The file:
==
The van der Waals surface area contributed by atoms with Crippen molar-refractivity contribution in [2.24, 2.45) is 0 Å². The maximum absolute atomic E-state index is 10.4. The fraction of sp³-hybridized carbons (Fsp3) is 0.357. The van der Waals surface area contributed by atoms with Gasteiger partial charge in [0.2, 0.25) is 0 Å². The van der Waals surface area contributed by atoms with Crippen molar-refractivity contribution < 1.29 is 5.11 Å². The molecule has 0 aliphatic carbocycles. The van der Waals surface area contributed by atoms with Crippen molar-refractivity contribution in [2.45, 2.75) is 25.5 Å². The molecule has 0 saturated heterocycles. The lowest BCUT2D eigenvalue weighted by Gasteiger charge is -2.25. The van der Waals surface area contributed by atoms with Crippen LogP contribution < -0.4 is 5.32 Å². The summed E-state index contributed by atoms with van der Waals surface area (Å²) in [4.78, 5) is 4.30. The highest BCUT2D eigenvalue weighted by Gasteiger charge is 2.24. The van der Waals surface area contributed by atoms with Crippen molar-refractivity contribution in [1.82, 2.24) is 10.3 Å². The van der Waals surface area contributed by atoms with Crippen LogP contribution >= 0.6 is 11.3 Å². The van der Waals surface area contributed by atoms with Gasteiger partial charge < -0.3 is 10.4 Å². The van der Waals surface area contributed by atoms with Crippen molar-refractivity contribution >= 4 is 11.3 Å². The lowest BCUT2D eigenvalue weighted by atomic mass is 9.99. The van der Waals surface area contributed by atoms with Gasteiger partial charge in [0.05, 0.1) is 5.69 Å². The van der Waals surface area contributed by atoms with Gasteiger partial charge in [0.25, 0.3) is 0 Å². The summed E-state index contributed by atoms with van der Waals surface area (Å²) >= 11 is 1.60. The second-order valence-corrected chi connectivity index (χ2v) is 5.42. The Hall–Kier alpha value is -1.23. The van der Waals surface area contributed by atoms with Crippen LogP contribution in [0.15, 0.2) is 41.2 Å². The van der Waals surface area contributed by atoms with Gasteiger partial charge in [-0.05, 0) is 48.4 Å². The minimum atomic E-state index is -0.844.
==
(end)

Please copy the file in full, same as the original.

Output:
The van der Waals surface area contributed by atoms with Crippen molar-refractivity contribution in [2.24, 2.45) is 0 Å². The maximum absolute atomic E-state index is 10.4. The fraction of sp³-hybridized carbons (Fsp3) is 0.357. The van der Waals surface area contributed by atoms with Gasteiger partial charge in [0.2, 0.25) is 0 Å². The van der Waals surface area contributed by atoms with Crippen molar-refractivity contribution < 1.29 is 5.11 Å². The molecule has 0 aliphatic carbocycles. The van der Waals surface area contributed by atoms with Crippen molar-refractivity contribution in [2.45, 2.75) is 25.5 Å². The molecule has 0 saturated heterocycles. The lowest BCUT2D eigenvalue weighted by Gasteiger charge is -2.25. The van der Waals surface area contributed by atoms with Crippen LogP contribution < -0.4 is 5.32 Å². The summed E-state index contributed by atoms with van der Waals surface area (Å²) in [4.78, 5) is 4.30. The highest BCUT2D eigenvalue weighted by Gasteiger charge is 2.24. The van der Waals surface area contributed by atoms with Crippen molar-refractivity contribution in [1.82, 2.24) is 10.3 Å². The van der Waals surface area contributed by atoms with Crippen LogP contribution >= 0.6 is 11.3 Å². The van der Waals surface area contributed by atoms with Gasteiger partial charge < -0.3 is 10.4 Å². The van der Waals surface area contributed by atoms with Crippen molar-refractivity contribution >= 4 is 11.3 Å². The lowest BCUT2D eigenvalue weighted by atomic mass is 9.99. The van der Waals surface area contributed by atoms with Gasteiger partial charge in [0.05, 0.1) is 5.69 Å². The van der Waals surface area contributed by atoms with Gasteiger partial charge in [0.25, 0.3) is 0 Å². The summed E-state index contributed by atoms with van der Waals surface area (Å²) >= 11 is 1.60. The second-order valence-corrected chi connectivity index (χ2v) is 5.42. The Hall–Kier alpha value is -1.23. The van der Waals surface area contributed by atoms with Crippen LogP contribution in [0.15, 0.2) is 41.2 Å². The van der Waals surface area contributed by atoms with Gasteiger partial charge in [-0.05, 0) is 48.4 Å². The minimum atomic E-state index is -0.844.